March 1, 2009
I adore my holistic patients, but they often ask me questions that throw me for a loop.

by Lynne H. Slim, RDH, BSDH, MSDH
[email protected]

I adore my holistic patients, but they often ask me questions that throw me for a loop. Here's what a great patient with a very soft, but determined, voice asked me just last week: “Lynne, I've been reading about probiotics in Life Extension magazine. What can you tell me about probiotics in promoting the health of my gums?”

I can't scratch my head while fully gloved (which is what I frequently do when I don't know something), so I told my sweet patient that I'd research the topic and get back to her, which I did. I e–mailed her after searching the literature on this topic.

Since we now know that the periodontium (in chronic periodontitis) is destroyed as a result of inflammation in a susceptible host, and that mature biofilms trigger the inappropriate inflammatory response, researchers are now busy manipulating beneficial biofilm communities in various ways in an attempt to avoid ecological shifts in organisms that would trigger an inflammatory response.1,2 Probiotics are one way in which balanced biofilm communities could be reinforced (like digging a moat around a fort as added protection from enemies) when they feel threatened.1

Probiotics (which means “for life”) have been used for centuries as natural components in health–promoting foods. A good example is yogurt and buttermilk, which contain “friendly” bacteria. Various claims are made in the food industry that these healthy strains of bacteria offer health benefits. There is now growing evidence in medicine that some probiotics do indeed offer such benefits. For example, there are three meta–analyses (research analysis on a large scale) on the use of probiotics in children with acute infectious diarrhea. Duration of diarrhea and number of stools was reduced3 (thank goodness for that!). It was also discovered that the earlier probiotics were initiated, the better the results. In addition, diarrhea of a viral origin derived the most benefit from probiotics and bloody diarrhea from bacteria did not.

There are all types of claims about probiotics and many are unsupported by evidence. Even so, nutritional and alternative health products of all sorts are more popular than ever. Yesterday, for example, I watched the Oprah Winfrey show and witnessed an ad on TV for a belly burning product that supposedly melts the fat away. Oh, do I wish it were so simple!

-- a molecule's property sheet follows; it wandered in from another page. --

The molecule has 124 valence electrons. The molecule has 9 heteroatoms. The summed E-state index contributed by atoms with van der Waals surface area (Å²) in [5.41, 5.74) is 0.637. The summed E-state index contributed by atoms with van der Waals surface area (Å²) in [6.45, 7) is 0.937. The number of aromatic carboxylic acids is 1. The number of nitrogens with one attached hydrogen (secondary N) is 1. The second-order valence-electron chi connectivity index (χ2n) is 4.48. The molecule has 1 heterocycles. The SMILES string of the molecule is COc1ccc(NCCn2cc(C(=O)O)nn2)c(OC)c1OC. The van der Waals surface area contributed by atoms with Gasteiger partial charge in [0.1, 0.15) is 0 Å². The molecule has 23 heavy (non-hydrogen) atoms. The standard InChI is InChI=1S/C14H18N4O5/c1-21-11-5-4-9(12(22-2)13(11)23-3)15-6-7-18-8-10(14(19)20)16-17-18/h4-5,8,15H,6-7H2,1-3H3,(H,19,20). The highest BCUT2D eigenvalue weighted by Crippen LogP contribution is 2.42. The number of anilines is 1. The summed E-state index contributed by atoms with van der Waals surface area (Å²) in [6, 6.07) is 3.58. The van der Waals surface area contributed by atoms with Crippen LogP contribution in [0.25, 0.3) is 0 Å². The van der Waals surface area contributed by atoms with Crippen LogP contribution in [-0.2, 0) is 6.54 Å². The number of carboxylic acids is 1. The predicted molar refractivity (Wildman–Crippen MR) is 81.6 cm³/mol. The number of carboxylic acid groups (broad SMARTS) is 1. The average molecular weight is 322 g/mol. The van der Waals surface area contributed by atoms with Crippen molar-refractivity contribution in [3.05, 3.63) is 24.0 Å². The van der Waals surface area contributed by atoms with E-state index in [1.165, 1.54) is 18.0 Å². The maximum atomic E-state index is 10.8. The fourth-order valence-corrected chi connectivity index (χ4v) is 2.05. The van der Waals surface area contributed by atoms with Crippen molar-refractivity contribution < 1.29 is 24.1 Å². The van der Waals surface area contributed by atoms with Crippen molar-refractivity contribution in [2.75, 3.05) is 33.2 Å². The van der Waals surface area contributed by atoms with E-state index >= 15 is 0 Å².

My patient asked me as a trusted oral health advisor to give her my best assessment of probiotics to promote periodontal health. This is how I began my search: I've learned (and am still learning) that it's best to begin with a good Internet search engine like Pub Med and, once there, I entered the words “periodontal health” and clicked on the search button. Up popped only four citations — one was a good literature review of probiotics in oral health care and another was a single, double–blind, randomized clinical trial from Japan in which Lactobacillus salivarius in tablet form (with xylitol) or a placebo tablet was administered to subjects. After eight weeks of use, there were clinically significant outcomes, even in smokers when compared to the placebo group.4,5 In reading the review article on probiotics in oral health care, the authors point out that we know very little, to date, about the effect of probiotics on biofilm–induced periodontitis.4 The literature review mentions perhaps a handful of studies that attempted to suppress periodontopathogens, and there were also some early studies on probiotics to treat halitosis. The authors mention that there are a large number of Internet sites dedicated to the sale of probiotic products for people with halitosis, but scientific studies to support the efficacy of these products is lacking. In summary, the authors conclude that the role of beneficial bacteria in preventing the emergence of pathogenic species remains obscure but promising.5


  1. Costerton JW. The biofilm primer. 2007; New York: Springer. (180 p.).
  2. Ishikawa I. Host responses in periodontal diseases: a preview. Periodontol 2000. 2007; 43:9–13.
  3. Mack DR. Probiotics; mixed messages. Can Fam Physician. Nov. 10, 2005; 51(11):1455–1457.
  4. Shimauchi H, Mayanagi G, Nakaya S, Minamibuchi M, Ito Y, Yamaki K, Hirata H. Improvement of periodontal condition by probiotics with Lactobacillus salivarius WB21: a randomized, double–blind, placebo–controlled study. J Clin Periodontol. Oct. 2008; 35(10):897–905.
  5. Teughels W, Van Essche V, Sliepen I, Quirynen M. Periodontol 2000. 2008; 48:111–147.